The second, equally important part of the BSA is made up of organizations, individuals, and Scouting units focused on delivering the Scouting program to the youth and to training and supporting the volunteer leaders who oversee the program. This is the part of the BSA organization that actually delivers the Cub Scouting program to the children we serve.
The Chartered Organization
The council and district support participants in the Cub Scouting program through the pack, but they don’t run the program. The responsibility of running units falls to the chartered organization, a local organization with interests similar to the BSA. This organization, which might be a religious organization, school-based parents’ organization, service organization, or group of interested citizens, receives a charter from the BSA to use the Scouting program as part of its service to young people. Some chartered organizations operate a single Scouting unit, while others operate several, perhaps a Cub Scout pack, a Scouts BSA troop, and a Venturing crew.
The chartered organization agrees to provide a suitable meeting place, adult leadership, and supervision for each of its units. Some provide financial support, but that’s not required.
A member of the organization, the chartered organization representative, acts as a liaison between the organization and its Scouting units and serves as a voting member of the local council. The chartered organization representative is often someone who is responsible for all of the organization’s youth programs.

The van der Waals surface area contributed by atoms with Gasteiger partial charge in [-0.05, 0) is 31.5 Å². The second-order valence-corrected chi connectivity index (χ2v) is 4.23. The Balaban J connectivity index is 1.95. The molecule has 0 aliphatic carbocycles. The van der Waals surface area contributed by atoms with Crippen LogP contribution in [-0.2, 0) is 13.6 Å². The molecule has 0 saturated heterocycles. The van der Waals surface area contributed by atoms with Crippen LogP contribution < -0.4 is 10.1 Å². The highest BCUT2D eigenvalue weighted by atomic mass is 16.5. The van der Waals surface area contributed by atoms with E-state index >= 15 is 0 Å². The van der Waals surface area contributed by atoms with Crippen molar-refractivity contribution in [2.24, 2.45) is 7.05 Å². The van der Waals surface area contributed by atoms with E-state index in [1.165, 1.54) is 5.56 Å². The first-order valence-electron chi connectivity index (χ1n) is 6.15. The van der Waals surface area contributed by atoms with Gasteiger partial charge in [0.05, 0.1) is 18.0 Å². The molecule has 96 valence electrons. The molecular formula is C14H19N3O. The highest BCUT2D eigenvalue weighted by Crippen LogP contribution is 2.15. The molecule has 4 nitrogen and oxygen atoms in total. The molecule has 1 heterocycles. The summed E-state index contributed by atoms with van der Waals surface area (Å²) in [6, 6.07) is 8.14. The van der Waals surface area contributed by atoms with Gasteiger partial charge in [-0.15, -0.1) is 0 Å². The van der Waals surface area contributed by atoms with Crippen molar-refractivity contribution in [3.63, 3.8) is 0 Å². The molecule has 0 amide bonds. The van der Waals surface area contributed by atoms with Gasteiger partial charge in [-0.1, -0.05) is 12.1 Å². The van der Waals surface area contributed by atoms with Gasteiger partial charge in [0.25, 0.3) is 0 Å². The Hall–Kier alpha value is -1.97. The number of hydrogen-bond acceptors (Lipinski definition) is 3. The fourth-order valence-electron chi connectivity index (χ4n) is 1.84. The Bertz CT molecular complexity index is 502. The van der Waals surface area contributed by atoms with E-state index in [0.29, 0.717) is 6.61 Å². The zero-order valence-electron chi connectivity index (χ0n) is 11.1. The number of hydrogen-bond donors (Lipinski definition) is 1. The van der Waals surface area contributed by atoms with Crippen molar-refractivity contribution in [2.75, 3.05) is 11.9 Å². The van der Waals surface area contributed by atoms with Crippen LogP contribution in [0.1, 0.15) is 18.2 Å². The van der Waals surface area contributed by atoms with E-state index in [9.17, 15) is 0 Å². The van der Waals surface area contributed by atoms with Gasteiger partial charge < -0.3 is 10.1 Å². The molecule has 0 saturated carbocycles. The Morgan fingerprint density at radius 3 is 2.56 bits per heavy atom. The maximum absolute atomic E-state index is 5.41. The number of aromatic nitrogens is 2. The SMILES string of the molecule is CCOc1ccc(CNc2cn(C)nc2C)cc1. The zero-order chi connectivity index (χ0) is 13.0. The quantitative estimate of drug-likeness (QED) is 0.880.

The pack is the Scouting unit that conducts the Cub Scout program with the chartered organization. It is led by a pack committee, which oversees administrative functions, and a Cubmaster, who oversees program activities. The pack includes all the children, leaders, and parents involved in Cub Scouting.
Most packs meet once a month, usually in a room provided by the chartered organization. The pack meeting is led by the Cubmaster with the help of other adults. It’s the pinnacle of the month’s activities and is attended by all family members.
In addition to regular pack meetings, the pack may take field trips, go camping, and conduct service projects or money-earning activities. During the summer, the pack might conduct outdoor activities such as a swimming party, pack overnighter, family picnic, or sports tournament.